Montrealers gather in counter-protest against supporters of “Freedom Convoy”
Counter-protesters met with police in full riot gear, unlike their pro-convoy counterparts
On Feb. 12, between 75 and 100 Montrealers showed up to counter-protest a demonstration in Parc-Extension and Villeray organized by supporters of the “Freedom Convoy.” While protesters were allowed to march freely, counter-protesters were not.
The SPVM kept the two groups separate, but some protesters attempted to antagonize the counter-protesters. The anti-COVID crowd gathered near the parking lot at Jarry park, waiting for its organizers to begin the march. As people arrived in droves with their signs, sirens, and megaphones, they began to chant and wave their Canadian flags. The demonstrations began at around 9 a.m.
Compared to the very few counter-protesters present in Jarry park, hundreds of right-wing protesters took to the streets, harassing passers-by. People’s Party of Canada Leader Maxime Bernier was present, alongside anti-Trudeau messages, conspiratorial signs, and chants for freedom.
As they observed the tension filling Jarry street, counter-protesters Caroline Schutze and Alan Lord were most worried about local residents being co-opted by the far-right. “They’re being used,” Schutze said. “Throwing around ‘liberté’ is so easy because we’re all fed up. I don’t think they get what’s going on. They think they’re victims. The far-right is getting louder and taking advantage of these people,” she added.
“A lot of people said that if this were not a trucker protest—if it had been Antifa or Black Lives Matter—the police would be out here in full force,” said Lord. “There is some kind of sympathy for their movement. We know the background of what’s going on here. Those guys across the street know fuck all.”
While over a hundred officers were present during the protest, their distribution was anything but equal. As the mass of protesters marched down Jarry and made its way around the block, a few officers in neon yellow vests patrolled them on bicycles. Yet, as the small crowd of counter-protesters stayed put in one area, dozens of SPVM officers in full riot gear surrounded them, rendering attempts of the counter-protestors to move around impossible.
One of the counter-protest’s organizers, Leila Marshy, stated that the counter-protesters remained relatively calm and entirely non-violent, but the police felt otherwise. “Within a couple minutes of us getting to Jarry park, we saw these vans pull up—they were filled with riot police. They had their shields, batons out, visor helmets on, they blocked off our group. They formed a line between us on all sides.”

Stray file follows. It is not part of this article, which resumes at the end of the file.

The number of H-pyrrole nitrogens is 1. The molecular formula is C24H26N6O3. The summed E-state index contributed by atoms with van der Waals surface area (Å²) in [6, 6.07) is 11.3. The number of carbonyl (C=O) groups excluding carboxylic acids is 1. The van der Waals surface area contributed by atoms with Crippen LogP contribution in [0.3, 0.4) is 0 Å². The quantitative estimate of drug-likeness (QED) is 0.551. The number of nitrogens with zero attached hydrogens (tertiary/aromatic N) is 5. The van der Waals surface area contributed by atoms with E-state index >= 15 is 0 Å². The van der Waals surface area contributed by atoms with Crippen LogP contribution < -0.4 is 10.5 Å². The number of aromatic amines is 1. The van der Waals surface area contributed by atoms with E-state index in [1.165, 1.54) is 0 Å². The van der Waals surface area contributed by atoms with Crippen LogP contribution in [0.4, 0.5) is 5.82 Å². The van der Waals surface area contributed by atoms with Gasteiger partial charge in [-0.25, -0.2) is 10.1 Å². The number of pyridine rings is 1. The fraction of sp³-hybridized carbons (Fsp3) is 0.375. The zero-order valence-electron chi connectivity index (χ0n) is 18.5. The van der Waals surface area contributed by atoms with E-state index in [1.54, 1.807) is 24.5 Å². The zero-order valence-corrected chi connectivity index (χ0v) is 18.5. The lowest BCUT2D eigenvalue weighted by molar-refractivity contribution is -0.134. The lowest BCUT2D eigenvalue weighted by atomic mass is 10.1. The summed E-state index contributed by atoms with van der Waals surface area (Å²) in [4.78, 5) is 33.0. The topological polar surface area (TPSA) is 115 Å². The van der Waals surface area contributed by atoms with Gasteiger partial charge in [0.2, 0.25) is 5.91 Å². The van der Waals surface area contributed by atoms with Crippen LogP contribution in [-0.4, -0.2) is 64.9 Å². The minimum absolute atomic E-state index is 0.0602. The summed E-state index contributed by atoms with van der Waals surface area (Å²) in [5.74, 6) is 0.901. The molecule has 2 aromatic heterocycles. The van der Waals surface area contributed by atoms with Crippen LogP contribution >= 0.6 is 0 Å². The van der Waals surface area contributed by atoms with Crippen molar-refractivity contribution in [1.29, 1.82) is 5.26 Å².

Cornered by police on all sides, the counter-protesters were not allowed to leave their area until the convoy was fully out of sight. “I live really close by, and at some point I needed to use the bathroom. The cops would not let me leave. There was basically a one-to-one ratio of riot cops and counter-protesters,” she continued.
It was clear to Marshy that her side was perceived as the bigger threat to the police. “The cops are more than just ineffective, they are enablers,” she added. The riot police left the scene shortly after the counter-protesters went home.
Some swastikas could be seen in the crowd sporadically, and some protesters depicted a co-opted Yellow Star of David, likening those resisting the mandates to Holocaust victims. Marshy noted that of all the protests she’s been a part of in her life, this was by far the most aggressive to innocent bystanders. Several citizens were verbally harassed for wearing masks as they walked through their neighbourhood. Many protestors carried signs displaying anti-vaccine rhetoric and far-right talking points.
The demonstration came to its climax as protesters gathered once again in Jarry park, trudging through the unstable snow towards a parked red pickup truck, atop of which special guests were giving speeches. The centre of the rally was Maxime Bernier, who took to the microphone in front of hundreds of supporters.
Bernier called politicians and members of the media liars and deceivers, playing into the right-wing populist rhetoric with which he has come to be synonymous. He called vaccine mandates “segregation”, calling on Prime Minister Justin Trudeau and others in government to end all COVID-19 measures immediately.
Chants of ‘liberté’ filled the area as protesters blew their air horns and cheered Bernier on. He ended his speech by bursting into song with his supporters, chanting “O Canada” for all to hear. After the national anthem was sung, the protest slowly dissipated. Many of the protesters began driving away, headed for Ottawa.